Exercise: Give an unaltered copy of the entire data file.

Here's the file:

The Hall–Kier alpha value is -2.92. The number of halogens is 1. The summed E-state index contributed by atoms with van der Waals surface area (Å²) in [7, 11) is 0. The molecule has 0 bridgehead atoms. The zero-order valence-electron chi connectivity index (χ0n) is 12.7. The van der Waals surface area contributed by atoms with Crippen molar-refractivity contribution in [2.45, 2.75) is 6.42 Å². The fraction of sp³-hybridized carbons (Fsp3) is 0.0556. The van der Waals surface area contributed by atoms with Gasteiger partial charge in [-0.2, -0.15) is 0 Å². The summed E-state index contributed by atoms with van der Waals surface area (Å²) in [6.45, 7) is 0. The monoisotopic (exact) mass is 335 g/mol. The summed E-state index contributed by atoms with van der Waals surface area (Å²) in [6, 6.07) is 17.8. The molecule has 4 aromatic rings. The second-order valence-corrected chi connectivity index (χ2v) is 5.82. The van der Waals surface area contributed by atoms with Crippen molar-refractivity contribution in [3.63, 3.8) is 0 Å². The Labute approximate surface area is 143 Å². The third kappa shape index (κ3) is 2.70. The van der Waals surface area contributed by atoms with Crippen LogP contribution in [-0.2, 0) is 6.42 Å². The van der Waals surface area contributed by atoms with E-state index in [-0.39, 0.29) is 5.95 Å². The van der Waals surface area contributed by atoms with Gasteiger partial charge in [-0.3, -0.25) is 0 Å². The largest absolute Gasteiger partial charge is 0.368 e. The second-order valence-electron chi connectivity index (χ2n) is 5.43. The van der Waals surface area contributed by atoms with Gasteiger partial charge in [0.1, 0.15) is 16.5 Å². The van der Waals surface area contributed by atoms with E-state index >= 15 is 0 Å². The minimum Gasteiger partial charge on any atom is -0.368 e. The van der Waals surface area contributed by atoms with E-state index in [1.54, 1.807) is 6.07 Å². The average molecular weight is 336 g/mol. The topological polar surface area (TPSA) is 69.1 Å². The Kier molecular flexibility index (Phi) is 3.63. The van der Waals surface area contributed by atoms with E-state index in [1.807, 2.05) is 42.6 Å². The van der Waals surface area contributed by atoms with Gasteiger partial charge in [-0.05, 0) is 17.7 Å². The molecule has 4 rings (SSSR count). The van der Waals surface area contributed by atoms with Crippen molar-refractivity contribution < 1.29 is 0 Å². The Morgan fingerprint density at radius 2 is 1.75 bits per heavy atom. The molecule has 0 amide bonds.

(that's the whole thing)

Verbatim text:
The Hall–Kier alpha value is -2.92. The number of halogens is 1. The summed E-state index contributed by atoms with van der Waals surface area (Å²) in [7, 11) is 0. The molecule has 0 bridgehead atoms. The zero-order valence-electron chi connectivity index (χ0n) is 12.7. The van der Waals surface area contributed by atoms with Crippen molar-refractivity contribution in [2.45, 2.75) is 6.42 Å². The fraction of sp³-hybridized carbons (Fsp3) is 0.0556. The van der Waals surface area contributed by atoms with Gasteiger partial charge in [-0.2, -0.15) is 0 Å². The summed E-state index contributed by atoms with van der Waals surface area (Å²) in [6.45, 7) is 0. The monoisotopic (exact) mass is 335 g/mol. The summed E-state index contributed by atoms with van der Waals surface area (Å²) in [6, 6.07) is 17.8. The molecule has 4 aromatic rings. The second-order valence-corrected chi connectivity index (χ2v) is 5.82. The van der Waals surface area contributed by atoms with Crippen molar-refractivity contribution in [3.63, 3.8) is 0 Å². The Labute approximate surface area is 143 Å². The third kappa shape index (κ3) is 2.70. The van der Waals surface area contributed by atoms with Crippen LogP contribution in [-0.2, 0) is 6.42 Å². The van der Waals surface area contributed by atoms with E-state index in [-0.39, 0.29) is 5.95 Å². The van der Waals surface area contributed by atoms with Gasteiger partial charge in [-0.3, -0.25) is 0 Å². The largest absolute Gasteiger partial charge is 0.368 e. The second-order valence-electron chi connectivity index (χ2n) is 5.43. The van der Waals surface area contributed by atoms with Gasteiger partial charge in [0.1, 0.15) is 16.5 Å². The van der Waals surface area contributed by atoms with E-state index >= 15 is 0 Å². The minimum Gasteiger partial charge on any atom is -0.368 e. The van der Waals surface area contributed by atoms with E-state index in [1.54, 1.807) is 6.07 Å². The average molecular weight is 336 g/mol. The topological polar surface area (TPSA) is 69.1 Å². The Kier molecular flexibility index (Phi) is 3.63. The van der Waals surface area contributed by atoms with E-state index in [1.807, 2.05) is 42.6 Å². The van der Waals surface area contributed by atoms with Gasteiger partial charge in [-0.05, 0) is 17.7 Å². The molecule has 4 rings (SSSR count). The van der Waals surface area contributed by atoms with Crippen molar-refractivity contribution < 1.29 is 0 Å². The Morgan fingerprint density at radius 2 is 1.75 bits per heavy atom. The molecule has 0 amide bonds.